How To Shoot Through Fences

If you’ve ever tried to take photographs at the zoo, you’ve most likely run into the problem of shooting through fences. This can be really frustrating. Luckily, there are 3 things you can do to decrease the appearance of  fences in your photographs.

The following tips can be used to eliminated chain link fences from your photographs. Both the photographs below are straight from camera and have not been edited in any way either than being re-sized and saved for web.

Believe it or not, the two photographs below were taken with the same camera, same lens, and almost identical settings. What is the difference? Position.

A typical photograph with a chain link fence in the way

For the first photograph, I was positioned about 2 feet away from the fence. Even with a long lens and a wide open aperture, the fence still shows up.

A photograph taken with the same camera and settings

For the second photograph, all I did was lean forward and place my lens as close to the fence as possible, while trying to line up with one of the holes. Since the subject is so far away, the long lens and wide open aperture effectively blur out any elements in the foreground.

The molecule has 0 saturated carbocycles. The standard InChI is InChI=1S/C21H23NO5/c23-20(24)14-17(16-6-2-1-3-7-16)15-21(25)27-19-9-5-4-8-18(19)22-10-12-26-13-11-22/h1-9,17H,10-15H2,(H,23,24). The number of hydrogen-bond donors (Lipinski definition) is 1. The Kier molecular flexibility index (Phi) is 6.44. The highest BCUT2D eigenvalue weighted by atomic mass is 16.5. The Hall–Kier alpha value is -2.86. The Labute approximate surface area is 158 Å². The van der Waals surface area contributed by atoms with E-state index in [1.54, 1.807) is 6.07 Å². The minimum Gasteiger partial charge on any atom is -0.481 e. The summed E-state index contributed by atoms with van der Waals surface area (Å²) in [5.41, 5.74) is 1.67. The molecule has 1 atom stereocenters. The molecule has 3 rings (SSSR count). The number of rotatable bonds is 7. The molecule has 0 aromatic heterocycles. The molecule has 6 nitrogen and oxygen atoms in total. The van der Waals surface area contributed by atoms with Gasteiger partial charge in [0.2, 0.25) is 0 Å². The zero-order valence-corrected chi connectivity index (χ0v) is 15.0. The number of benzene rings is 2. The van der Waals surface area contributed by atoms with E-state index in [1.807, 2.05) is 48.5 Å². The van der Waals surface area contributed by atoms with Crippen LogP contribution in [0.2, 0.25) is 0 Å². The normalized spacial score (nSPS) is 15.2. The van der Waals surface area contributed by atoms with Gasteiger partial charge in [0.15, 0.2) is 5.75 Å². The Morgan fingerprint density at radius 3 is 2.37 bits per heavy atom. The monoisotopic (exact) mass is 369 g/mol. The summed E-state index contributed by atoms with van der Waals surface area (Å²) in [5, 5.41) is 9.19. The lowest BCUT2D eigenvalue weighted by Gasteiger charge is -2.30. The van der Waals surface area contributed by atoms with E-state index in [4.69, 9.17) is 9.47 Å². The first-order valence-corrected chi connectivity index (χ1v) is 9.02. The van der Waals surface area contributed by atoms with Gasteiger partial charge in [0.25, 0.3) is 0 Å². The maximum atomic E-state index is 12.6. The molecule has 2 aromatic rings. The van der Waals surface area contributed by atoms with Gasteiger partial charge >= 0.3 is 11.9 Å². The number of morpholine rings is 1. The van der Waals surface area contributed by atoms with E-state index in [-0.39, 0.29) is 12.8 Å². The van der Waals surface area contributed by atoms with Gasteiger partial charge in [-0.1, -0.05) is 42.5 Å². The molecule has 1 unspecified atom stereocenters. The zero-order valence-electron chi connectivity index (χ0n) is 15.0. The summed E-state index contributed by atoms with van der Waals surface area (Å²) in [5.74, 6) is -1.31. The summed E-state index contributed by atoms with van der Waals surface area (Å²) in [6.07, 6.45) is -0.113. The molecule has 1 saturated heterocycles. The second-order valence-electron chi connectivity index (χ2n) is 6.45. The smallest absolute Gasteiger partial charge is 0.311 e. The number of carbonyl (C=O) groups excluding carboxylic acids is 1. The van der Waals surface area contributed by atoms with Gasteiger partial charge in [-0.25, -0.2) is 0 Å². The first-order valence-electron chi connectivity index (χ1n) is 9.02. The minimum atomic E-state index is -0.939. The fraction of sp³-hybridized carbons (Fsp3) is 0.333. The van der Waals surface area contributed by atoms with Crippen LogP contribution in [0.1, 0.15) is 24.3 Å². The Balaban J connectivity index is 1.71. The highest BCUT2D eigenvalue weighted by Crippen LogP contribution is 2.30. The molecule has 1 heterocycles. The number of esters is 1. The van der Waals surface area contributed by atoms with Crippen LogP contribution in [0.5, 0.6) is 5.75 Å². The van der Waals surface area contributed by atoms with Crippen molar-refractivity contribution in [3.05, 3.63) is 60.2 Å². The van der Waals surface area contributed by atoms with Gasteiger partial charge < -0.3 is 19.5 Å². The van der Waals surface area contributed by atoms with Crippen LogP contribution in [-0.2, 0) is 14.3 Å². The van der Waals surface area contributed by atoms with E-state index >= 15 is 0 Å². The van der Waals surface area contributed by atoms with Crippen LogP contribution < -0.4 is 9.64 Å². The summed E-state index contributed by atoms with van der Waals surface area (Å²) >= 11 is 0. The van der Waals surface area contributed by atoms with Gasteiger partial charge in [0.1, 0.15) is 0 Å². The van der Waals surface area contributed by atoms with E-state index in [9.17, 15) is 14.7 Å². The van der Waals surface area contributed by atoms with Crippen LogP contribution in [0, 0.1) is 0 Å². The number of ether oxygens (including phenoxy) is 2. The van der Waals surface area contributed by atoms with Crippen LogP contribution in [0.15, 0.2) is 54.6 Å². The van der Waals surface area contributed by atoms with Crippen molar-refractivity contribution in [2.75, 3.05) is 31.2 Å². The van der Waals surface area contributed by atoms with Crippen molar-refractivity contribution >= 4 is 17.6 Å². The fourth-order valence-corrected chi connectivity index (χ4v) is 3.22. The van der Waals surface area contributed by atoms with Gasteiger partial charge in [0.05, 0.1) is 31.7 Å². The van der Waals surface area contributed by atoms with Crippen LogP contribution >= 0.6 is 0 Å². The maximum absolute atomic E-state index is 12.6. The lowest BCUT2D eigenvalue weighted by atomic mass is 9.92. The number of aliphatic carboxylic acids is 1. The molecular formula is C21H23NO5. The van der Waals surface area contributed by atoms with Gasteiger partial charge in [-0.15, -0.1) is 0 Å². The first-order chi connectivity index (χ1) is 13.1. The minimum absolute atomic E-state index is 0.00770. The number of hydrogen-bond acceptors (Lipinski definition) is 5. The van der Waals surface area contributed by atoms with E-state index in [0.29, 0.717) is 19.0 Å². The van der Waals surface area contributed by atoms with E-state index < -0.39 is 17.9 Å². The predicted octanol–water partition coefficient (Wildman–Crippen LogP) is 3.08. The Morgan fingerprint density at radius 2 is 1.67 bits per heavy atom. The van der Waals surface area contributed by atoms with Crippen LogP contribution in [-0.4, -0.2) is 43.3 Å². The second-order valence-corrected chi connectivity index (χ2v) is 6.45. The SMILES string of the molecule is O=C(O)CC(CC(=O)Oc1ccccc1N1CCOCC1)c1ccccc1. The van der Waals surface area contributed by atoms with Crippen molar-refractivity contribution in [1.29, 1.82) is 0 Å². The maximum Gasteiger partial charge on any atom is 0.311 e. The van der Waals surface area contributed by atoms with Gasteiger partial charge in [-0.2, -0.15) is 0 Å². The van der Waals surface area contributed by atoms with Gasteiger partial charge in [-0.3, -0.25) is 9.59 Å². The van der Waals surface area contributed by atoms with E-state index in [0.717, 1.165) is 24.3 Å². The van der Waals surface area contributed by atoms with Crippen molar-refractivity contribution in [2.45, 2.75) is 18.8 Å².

We can’t guarantee these tips will always give you perfect results, but they are certainly the best option you have, unless you can get a private tour behind the scenes.


  • Use a long lens (200mm or greater)
  • Shoot wide open (f/4 or lower if possible)
  • Get as close to the fence as possible. Line up your lens with one of the holes in the fence.
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3 Responses to “How To Shoot Through Fences”

  1. bycostello says:

    shoot through a hole… kinda makes sence!!

  2. Yo_Spiff says:

    My solution these days is to use my Powershot G11 when I want to shoot through a chainlink fence. The smaller lens fit through nicely.

  3. Jonathan Eger says:

    Yes, smaller lenses make for a much easier approach :)